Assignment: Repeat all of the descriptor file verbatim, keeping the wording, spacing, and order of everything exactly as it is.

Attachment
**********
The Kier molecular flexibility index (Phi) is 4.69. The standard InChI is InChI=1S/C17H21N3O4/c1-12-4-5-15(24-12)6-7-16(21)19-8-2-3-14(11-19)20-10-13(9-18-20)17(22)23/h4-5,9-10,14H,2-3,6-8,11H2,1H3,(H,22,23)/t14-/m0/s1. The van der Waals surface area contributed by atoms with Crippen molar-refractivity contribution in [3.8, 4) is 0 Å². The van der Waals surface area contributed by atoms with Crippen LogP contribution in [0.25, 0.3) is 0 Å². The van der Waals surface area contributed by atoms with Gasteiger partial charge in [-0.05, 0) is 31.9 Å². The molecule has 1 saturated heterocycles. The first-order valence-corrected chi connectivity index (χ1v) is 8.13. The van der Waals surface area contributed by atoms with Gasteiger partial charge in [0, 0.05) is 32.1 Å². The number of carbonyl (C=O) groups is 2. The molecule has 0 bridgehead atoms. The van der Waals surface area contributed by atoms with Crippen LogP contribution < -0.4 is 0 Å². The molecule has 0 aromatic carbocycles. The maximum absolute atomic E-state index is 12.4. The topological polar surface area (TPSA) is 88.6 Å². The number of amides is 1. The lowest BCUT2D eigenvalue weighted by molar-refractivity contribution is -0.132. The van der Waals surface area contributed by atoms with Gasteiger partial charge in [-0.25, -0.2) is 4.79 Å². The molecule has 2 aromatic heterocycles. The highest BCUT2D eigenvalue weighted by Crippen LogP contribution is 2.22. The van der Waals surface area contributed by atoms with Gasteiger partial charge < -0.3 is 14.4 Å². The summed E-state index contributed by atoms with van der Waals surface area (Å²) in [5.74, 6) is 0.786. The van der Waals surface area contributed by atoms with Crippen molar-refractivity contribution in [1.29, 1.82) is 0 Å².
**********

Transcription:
The Kier molecular flexibility index (Phi) is 4.69. The standard InChI is InChI=1S/C17H21N3O4/c1-12-4-5-15(24-12)6-7-16(21)19-8-2-3-14(11-19)20-10-13(9-18-20)17(22)23/h4-5,9-10,14H,2-3,6-8,11H2,1H3,(H,22,23)/t14-/m0/s1. The van der Waals surface area contributed by atoms with Crippen molar-refractivity contribution in [3.8, 4) is 0 Å². The van der Waals surface area contributed by atoms with Crippen LogP contribution in [0.25, 0.3) is 0 Å². The van der Waals surface area contributed by atoms with Gasteiger partial charge in [-0.05, 0) is 31.9 Å². The molecule has 1 saturated heterocycles. The first-order valence-corrected chi connectivity index (χ1v) is 8.13. The van der Waals surface area contributed by atoms with Gasteiger partial charge in [0, 0.05) is 32.1 Å². The number of carbonyl (C=O) groups is 2. The molecule has 0 bridgehead atoms. The van der Waals surface area contributed by atoms with Crippen LogP contribution < -0.4 is 0 Å². The molecule has 0 aromatic carbocycles. The maximum absolute atomic E-state index is 12.4. The topological polar surface area (TPSA) is 88.6 Å². The number of amides is 1. The lowest BCUT2D eigenvalue weighted by molar-refractivity contribution is -0.132. The van der Waals surface area contributed by atoms with Gasteiger partial charge in [-0.25, -0.2) is 4.79 Å². The molecule has 2 aromatic heterocycles. The highest BCUT2D eigenvalue weighted by Crippen LogP contribution is 2.22. The van der Waals surface area contributed by atoms with Gasteiger partial charge < -0.3 is 14.4 Å². The summed E-state index contributed by atoms with van der Waals surface area (Å²) in [5.74, 6) is 0.786. The van der Waals surface area contributed by atoms with Crippen molar-refractivity contribution in [1.29, 1.82) is 0 Å².